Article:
So onwards…and maybe not to much upwards!

Northern lands

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Spending time, though briefly, with my nephew Ben and Fran and children, and niece Sarah, was such a welcome rest stop and refresh. I used Wellington as day of rest on a beautiful day and when Wellington is at its best especially around the docks and harbour.

The next day was off to leave through the Rimutaka old railway line (Remutaka is place of rest in Maori, alas not for me) and to end up the other side of the Rimutaka’s and Featherston then Masterson. Met two young ladies heading up to the railway as well but they were hesitating at an odd bit of cycle path on the motor way out of town so we all took it together and found our way. Had a shared lunch with them ( mostly their food, thank you!) But they later dropped away because of weather getting more precipitationous! But nice to have the company and we all discussed the climate and woes of it all as well as some ideas. At the start to the track my wanderings got me in the wrong direction for a couple of hours so had to make it back and camp to start the next morning, in a way fortunate as it was getting wetter.

The next day was better organised and it really is a lovely cycle and not steep and lots of information posts to read to find out how it all was started. Meet a another couple of woman who were doing NZ on bike, one from Oz and the other from USA. Had a brief chat but then we all had a good coffee and food stop at Featherston. So with a tail wind made good miles to Featherston and then Masterton for the night at a camp.

Today made the decision to ride to Woodville and go to Palmerston nth from there but after speaking with info Center staff and the wind conditions I opted for a 15 mind bus ride over this section as there is a high use of trucks, no shoulder to ride on in places and the wind conditions! It all added up to me. I guess this is what the trip for me is about making decisions what what we have and doing what we can, but staying safe.

So tonight I’m lucky enough to have a bed at Warmshower place so good food and hot shower and bed for the night.

Kiwi’s still fly!

I Left Palmerston and made my way to Mangaweka, well just before, at a camp spot. Meet a German women travelling in a Juicy Van and she had about 2 weeks left in NZ and had had about 6 weeks already! I felt a bit sorry for her as the weather has been not great and lots of wet and wind, maybe it’s going to continue for a bit for her going on forecasts! But offered me her left overs from her meal and a glass of Sauvion blanc so a nice change to my routine.

Ohakune the next day with wet head winds and quite looooong sections of uphill working towards Tongariro National park and now joining with highway 1 and more trucks and traffic in general.
The loss of freedom camping and precautions is apparently related to farmers being told by authorities that any people using their land for camping they are libel to any health and safety issues arising so it is making it harder to just to do ones own way of travelling and camping at unofficial places, it is frustrating for me as it’s a concept I have grown up with. I understand the reasons behind why there is a strong ruling to try and reduce freedom camping and the like as we are having a huge increase in tourism and people wanting to access our environment but maybe there needs to be a moderate balance and helped by education and more facilities put in place.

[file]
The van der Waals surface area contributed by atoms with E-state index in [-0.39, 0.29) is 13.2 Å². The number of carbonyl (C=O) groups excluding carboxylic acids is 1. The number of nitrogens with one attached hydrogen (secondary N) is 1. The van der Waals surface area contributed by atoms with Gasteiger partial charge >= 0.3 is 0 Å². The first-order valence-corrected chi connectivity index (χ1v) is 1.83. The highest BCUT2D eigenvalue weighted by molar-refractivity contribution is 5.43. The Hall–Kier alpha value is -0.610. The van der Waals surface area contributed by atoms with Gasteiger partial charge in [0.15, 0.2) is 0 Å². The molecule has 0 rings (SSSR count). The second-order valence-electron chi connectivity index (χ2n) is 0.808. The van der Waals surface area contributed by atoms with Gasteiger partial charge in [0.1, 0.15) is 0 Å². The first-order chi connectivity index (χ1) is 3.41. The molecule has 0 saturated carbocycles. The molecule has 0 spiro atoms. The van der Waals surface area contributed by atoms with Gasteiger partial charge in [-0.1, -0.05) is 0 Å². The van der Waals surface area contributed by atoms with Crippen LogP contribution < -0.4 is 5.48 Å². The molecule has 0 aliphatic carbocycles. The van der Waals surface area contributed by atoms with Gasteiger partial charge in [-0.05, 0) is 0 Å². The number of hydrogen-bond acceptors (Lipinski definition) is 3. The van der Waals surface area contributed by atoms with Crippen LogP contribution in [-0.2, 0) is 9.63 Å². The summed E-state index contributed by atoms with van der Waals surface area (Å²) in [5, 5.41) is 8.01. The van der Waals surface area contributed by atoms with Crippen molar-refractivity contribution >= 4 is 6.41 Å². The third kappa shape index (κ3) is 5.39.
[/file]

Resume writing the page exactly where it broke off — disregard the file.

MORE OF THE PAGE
So trying to break out of this curtailment and wanting to connect with the land and people more I approached a couple of properties to ask if I could camp on their land. The first was not possible because wasn’t  really a farm just a property but the second was farm and Maori owned and ran by a manager who was happy for me to use the spare cottage at my discretion, with hot shower and working kitchen essentials! Not highly looked after but a roof and hot water and a friendly farmer and his children. The wind and rain the next day only really allowed about 50km but at least got to National Park and a camping spot at the backpackers, so again hot showers, kitchen and drying space. These places always have notice boards to pin up my flyers and talk to others sometimes.
Today was a good weather day with a tail wind so made it to a place called Pirongia about my longest day of 170km and days I’ll need to continue to make it by Christmas to Cape Reinga. Here a landlord of the pub allowed me to put my tent up in the large grass area for cars and use some facilities at no cost. Then another big day to Auckland and a camp site only 5 km from airport called Ambury regional park, a real unexpected gem, quiet, animals for children to see and be with. So then my next hurdle was to get across Auckland and to Helensville were I catch the ferry across the Waipara harbour where only about 10 days ago 7 people lost their lives trying to cross the bar to get out to sea and fishing. I’ll only be crossing the harbour at 5am! The people who run the ferry here are lovely and have let me camp for 2 nights so only had to wait a day instead of the week booking they normally ask for! A day of rest is good and needed. Christmas day hmmm……..?

This is the end…